Did you know the late Carl Jung kept an art journal? With his visual diary he created small circular drawings he believed expressed his feelings and the archetypal realm of the collective concious.

In Journalling for coaching we use questions to intentionally guide the exploration of an idea, issue or perceived limitation and the journal becomes the canvas we respond in. In art therapy, journalling is used creatively, less focus on words and more on imagery and artful expression which is great if you’re stuck on something and not great with words. Art is a medium for free flow expression and Creative Coach Lauren Castillo who will be co-facilitating next Saturdays workshop will help you achieve creative expression!

During my own personal challenges after divorce a Psycho-therapist friend of mine Simonne, trained by Jung in Zurich guided me to paint on large canvas, she worked as an art therapist in Paris and Rome after WW2 with children and used this medium to help people develop themselves. Simonne Jameson has an auto-biography that talks in detail about her personal life and work as an art therapist, art magazine editor and gallery owner.

Everyone can journal for coaching, you just need a journal (we listed some suppliers) and some art materials! At The Self Coaching Series Workshop we will explore art journalling in one module creatively and with a coaching intention in the other two modules, art materials will be supplied giving you a chance to explore and find your fit.


Some prompts to consider when journalling are:

What are you feeling? Asking yourself this daily and responding via your journal with words, colours, line drawings and magazine cut outs can help you explore your emotional body.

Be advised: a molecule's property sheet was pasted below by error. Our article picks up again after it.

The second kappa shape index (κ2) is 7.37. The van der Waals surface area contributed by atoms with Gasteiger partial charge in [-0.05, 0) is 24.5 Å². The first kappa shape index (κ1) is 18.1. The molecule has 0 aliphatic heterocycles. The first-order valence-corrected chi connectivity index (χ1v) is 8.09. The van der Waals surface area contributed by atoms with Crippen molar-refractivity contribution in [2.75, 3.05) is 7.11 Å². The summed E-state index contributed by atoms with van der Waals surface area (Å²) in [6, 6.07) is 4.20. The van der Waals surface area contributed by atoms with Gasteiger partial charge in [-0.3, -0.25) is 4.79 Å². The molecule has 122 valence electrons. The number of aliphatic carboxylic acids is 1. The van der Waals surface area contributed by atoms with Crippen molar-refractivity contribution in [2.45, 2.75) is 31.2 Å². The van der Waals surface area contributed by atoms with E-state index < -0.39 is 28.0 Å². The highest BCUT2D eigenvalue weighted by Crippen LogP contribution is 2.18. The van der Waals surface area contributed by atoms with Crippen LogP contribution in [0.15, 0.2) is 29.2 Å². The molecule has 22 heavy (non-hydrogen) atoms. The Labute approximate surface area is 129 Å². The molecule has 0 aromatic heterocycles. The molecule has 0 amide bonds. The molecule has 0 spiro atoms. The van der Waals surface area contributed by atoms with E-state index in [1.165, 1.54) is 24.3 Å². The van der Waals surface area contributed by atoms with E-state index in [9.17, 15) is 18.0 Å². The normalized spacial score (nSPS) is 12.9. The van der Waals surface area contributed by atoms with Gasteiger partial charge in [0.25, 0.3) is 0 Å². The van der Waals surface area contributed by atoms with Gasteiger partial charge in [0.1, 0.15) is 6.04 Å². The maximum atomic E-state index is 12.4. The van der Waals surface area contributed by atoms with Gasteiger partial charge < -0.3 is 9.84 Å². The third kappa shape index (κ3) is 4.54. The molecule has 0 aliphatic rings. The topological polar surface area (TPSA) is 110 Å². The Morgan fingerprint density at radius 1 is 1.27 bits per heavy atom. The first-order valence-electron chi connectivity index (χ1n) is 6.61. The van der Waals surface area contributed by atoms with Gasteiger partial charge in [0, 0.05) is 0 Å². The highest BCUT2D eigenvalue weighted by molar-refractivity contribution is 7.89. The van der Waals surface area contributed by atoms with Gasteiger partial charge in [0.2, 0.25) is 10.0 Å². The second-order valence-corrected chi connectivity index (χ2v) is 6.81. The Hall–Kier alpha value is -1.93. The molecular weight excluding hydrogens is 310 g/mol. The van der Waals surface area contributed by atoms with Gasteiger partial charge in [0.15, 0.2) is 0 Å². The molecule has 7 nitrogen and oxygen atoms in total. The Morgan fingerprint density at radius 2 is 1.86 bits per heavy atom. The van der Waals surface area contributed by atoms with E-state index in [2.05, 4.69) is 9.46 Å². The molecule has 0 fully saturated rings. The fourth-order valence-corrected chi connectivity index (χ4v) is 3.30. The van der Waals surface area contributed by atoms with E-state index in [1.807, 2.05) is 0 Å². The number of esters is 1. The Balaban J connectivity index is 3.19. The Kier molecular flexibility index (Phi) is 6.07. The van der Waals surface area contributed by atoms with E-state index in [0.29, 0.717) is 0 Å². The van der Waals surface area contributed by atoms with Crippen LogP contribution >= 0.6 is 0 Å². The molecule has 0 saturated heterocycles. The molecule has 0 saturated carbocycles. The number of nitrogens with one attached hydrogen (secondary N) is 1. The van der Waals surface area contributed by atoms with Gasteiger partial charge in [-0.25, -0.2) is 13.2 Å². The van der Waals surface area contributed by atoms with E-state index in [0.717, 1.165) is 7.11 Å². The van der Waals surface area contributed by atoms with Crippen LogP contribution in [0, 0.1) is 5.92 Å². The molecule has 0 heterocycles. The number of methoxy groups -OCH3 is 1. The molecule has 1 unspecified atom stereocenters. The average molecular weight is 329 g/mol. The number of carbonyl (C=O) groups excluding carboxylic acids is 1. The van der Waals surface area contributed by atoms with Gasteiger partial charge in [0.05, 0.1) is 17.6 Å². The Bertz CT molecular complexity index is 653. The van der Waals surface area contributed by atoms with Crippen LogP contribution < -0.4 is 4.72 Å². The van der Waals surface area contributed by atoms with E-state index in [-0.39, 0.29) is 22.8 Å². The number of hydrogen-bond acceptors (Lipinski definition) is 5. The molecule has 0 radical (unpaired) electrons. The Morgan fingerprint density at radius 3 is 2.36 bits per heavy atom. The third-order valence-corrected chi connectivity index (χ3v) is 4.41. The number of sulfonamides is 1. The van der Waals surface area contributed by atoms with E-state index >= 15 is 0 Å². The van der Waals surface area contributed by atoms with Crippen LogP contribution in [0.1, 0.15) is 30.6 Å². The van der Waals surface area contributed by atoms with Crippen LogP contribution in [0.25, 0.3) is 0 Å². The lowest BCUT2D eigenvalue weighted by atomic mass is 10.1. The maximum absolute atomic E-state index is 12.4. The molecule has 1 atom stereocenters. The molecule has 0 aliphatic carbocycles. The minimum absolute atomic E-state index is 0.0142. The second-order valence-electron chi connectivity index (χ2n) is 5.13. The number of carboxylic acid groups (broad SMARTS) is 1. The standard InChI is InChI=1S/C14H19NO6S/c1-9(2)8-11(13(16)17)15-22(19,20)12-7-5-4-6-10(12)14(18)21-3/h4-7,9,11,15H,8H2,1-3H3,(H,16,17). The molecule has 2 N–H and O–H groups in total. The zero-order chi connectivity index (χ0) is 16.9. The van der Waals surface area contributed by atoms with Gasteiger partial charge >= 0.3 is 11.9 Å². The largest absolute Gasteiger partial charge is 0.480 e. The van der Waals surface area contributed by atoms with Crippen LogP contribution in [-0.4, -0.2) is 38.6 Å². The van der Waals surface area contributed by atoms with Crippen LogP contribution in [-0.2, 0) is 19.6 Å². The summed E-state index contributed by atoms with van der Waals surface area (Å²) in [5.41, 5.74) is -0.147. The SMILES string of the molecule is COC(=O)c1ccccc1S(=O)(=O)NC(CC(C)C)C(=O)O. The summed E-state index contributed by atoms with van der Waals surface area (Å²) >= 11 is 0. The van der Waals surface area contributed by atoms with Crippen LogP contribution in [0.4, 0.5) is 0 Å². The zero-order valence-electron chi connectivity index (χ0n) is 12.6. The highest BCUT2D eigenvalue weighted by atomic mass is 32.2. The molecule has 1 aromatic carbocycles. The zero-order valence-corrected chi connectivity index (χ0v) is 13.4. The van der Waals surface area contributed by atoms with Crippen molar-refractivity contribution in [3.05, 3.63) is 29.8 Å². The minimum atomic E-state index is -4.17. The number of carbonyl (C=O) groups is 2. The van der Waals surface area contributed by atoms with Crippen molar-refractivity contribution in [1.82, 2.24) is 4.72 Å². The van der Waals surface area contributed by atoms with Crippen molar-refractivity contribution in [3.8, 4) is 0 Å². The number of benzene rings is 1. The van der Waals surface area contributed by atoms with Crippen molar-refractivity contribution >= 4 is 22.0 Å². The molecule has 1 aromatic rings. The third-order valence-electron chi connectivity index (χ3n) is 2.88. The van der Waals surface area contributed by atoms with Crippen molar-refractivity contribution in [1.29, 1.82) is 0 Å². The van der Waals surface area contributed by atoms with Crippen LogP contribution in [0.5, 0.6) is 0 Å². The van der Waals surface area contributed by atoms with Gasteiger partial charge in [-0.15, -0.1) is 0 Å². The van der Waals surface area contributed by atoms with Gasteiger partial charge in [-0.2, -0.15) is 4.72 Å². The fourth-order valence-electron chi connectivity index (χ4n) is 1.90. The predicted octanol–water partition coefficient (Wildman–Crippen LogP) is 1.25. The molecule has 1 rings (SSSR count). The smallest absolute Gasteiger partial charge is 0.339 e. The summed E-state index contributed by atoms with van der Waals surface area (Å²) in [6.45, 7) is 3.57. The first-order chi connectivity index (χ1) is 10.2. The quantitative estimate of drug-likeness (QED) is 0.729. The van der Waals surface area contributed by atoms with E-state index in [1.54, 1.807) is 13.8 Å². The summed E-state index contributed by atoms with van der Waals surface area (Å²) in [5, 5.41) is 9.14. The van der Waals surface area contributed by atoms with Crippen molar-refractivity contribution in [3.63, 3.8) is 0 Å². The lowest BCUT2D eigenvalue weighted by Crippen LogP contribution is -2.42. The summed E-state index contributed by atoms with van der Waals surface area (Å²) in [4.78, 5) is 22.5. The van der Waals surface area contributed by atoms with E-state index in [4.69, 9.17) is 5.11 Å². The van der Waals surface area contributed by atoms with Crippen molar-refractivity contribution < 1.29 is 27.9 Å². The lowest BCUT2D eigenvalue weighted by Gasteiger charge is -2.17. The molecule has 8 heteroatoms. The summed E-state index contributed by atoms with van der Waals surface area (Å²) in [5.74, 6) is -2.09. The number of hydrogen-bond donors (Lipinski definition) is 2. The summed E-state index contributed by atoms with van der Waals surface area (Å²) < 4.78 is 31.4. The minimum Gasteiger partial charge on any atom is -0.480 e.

Non dominant hand drawing. Try drawing with your less dominant hand and see what you create.

Dream Journal. Keeping your journal by your bed when you wake up record the content from your dreams, this is often a direct link into your sub-concious mind.

Circle Drawing. Often called mandala drawing you create a circle and then fill the inside and outside with imagery and patterns.

Intentional Journal. Set an intention for your journalling practice, it may be gratitude or enquiry about an idea. You may dedicate your journal to a significant vision.

Doodle Drawing. Doodling with a Sharpie is not only fun but can actually improve memory. It is a good way to get into the zone, a type of creative meditative flow.

There is a few ideas to get you started. In The Self Coaching Series we’ll explore some more and you’ll get your own Journal to take home!

Book your ticket online for next Saturday 2-5pm and come and have some fun journalling for self coaching!



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